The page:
So... What is Espresso?
Is it a roast?
a type of bean?
Is it a grind?
or a method?
Well, the answer is… It’s kind of all of those things, but let’s start with a quick definition from Webster dictionary which states:
es·pres·so /eˈspresˌō/ noun is strong black coffee made by forcing steam through ground coffee beans. From Italian (caffè) espresso, literally ‘pressed out (coffee)’.
So in the purest sense, espresso is simply a coffee brewing method where steaming hot water is forced through very finely ground coffee beans. The conception and subsequent invention of this brewing technique can be traced back to the late 19th century, when European cafe culture was going strong and there was an incentive to speed up the brewing process.
The patent for the espresso machine, “the new steam machinery for the economic and instantaneous confection of coffee,” is ultimately attributed to Angelo Moriondo of Turin, Italy.
While it sounds simple enough, there’s actually quite a lot of science involved in achieving the right combination of temperature, pressure, and grind to achieve the perfect pull. To be more precise for our scientific friends, espresso is formed when hot water at 88°-93°C (190°-200°F) passes under a pressure of nine or more atmospheres through a seven-gram (.25 oz) cake-like layer of ground and tamped coffee resulting in a concentrate of not more than 30 ml (one oz) of rich, velvety, coffee.
As a result of the pressurized brewing process, the flavors and chemicals in a typical cup of espresso are unique and very concentrated. Let’s dive a bit deeper and look at the molecular level. The substantiating difference between espresso vs other coffee can be attributed to the emulsion of oil droplets, which preserve some of the aromatic compounds that are lost in other brewing methods, topped by a layer of gas bubbles, or foam. The resulting dispersion is perceived in the mouth as creamy and preserves the strong flavor that is characteristic of espresso.
Is espresso a specific roast?
Technically, no. Authentic espresso coffee can be made with a wide variety of coffee beans and roast degrees.
In my research, it seems that through trials and tastings, aficionados agree that a darker roast yields a better espresso, but lighter roasts are popular in some regions.
Heating the raw, green coffee beans to different degrees, alters and releases certain compounds that yield different flavors. As a rule, lighter roasts are more acidic and botanical in flavor. As coffee beans roast longer, they becomes darker, less acidic, and more bitter. Darker roasts can also produce an oil layer on the outside of the bean that some swear enhances or intensifies the coffee flavor.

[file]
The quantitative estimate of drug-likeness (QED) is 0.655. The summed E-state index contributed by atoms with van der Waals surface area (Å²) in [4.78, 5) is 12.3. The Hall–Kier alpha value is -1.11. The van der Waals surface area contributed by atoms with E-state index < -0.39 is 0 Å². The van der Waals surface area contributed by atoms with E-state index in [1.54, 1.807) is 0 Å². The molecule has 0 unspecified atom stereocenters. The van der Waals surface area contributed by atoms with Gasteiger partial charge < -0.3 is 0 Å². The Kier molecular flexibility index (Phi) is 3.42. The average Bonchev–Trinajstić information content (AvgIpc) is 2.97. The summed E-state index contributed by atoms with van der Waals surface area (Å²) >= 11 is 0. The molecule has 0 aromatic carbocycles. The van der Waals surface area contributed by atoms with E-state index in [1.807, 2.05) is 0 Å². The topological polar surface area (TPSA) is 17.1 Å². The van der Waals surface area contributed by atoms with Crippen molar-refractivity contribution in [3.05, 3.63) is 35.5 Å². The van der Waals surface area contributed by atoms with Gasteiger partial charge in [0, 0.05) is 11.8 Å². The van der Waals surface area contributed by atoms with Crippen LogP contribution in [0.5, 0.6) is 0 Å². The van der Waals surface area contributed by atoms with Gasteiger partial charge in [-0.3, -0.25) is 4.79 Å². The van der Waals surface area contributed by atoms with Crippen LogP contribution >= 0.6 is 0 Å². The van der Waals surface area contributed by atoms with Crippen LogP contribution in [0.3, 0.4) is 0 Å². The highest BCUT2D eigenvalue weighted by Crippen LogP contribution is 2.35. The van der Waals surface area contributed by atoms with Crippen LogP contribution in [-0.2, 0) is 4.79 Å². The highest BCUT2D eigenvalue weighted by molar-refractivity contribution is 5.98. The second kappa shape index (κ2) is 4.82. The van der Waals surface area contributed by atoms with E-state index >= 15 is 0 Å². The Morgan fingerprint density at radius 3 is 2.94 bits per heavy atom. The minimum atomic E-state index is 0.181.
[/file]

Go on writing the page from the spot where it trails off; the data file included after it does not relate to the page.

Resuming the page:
The preference towards darker roast for espresso is thought to stem from the bean acidity. Espresso is made at a lower temperature compared to filter coffee. When using lighter roasts, this lower temperature, as well as the forced pressure, results in coffee which is more sour. Using dark roasts eliminates acids from beans thus yielding a “better” overall taste for espresso. However, the darker the roast, the stronger the burnt flavor gets, the lower the caffeine, and sometimes, the more flat the resulting coffee... so individual preferences for acidity vs bitterness and mouthfeel all contribute.
Why Do I see coffee labeled as "Espresso Roast"?
Growing and roasting coffee is a science and an art with an expansive list of variables. First, consider that there are different bean species, different growing regions (each with seasonal variations from one year to the next), different farming and agricultural practices, and variable drying and storage processes. Then, consider that each roaster uses different techniques, machines, batch sizes, and additives, which results in an overwhelming sea of options for the consumer.
The term “espresso roast” was likely born from a need to make an easy to recognize option for consumers. As a rule, when you see a coffee labeled as espresso roast, it will be a very dark roast because that is the overwhelming preference.
But, play around with your coffee. By limiting yourself to only using “espresso roasts” in your machine, you may be missing out!
Is there an “espresso grind”?
Yes! What is more important than the roast that you choose for espresso, is the grind. Beans for espresso are ground much finer than for filter coffee. Again, this has to do with the method of extraction. Espresso machines use water under pressure, so it must have some resistance while penetrating coffee or else the coffee will be flat. A fine grind, between the consistency of flour and table salt, is the best for espresso.
How much caffeine is in an espresso?
According to the Department of Agriculture, on average, 1 ounce of espresso contains approximately 63 mg of caffeine.
An average 8oz cup of coffee contains 95 to 128 mg of caffeine, which comes out to 12 to 16 mg per ounce.
So, one cup of coffee on average has more caffeine than one shot of espresso... But if you really want to amp up your coffee- add a shot or two of espresso to your cup.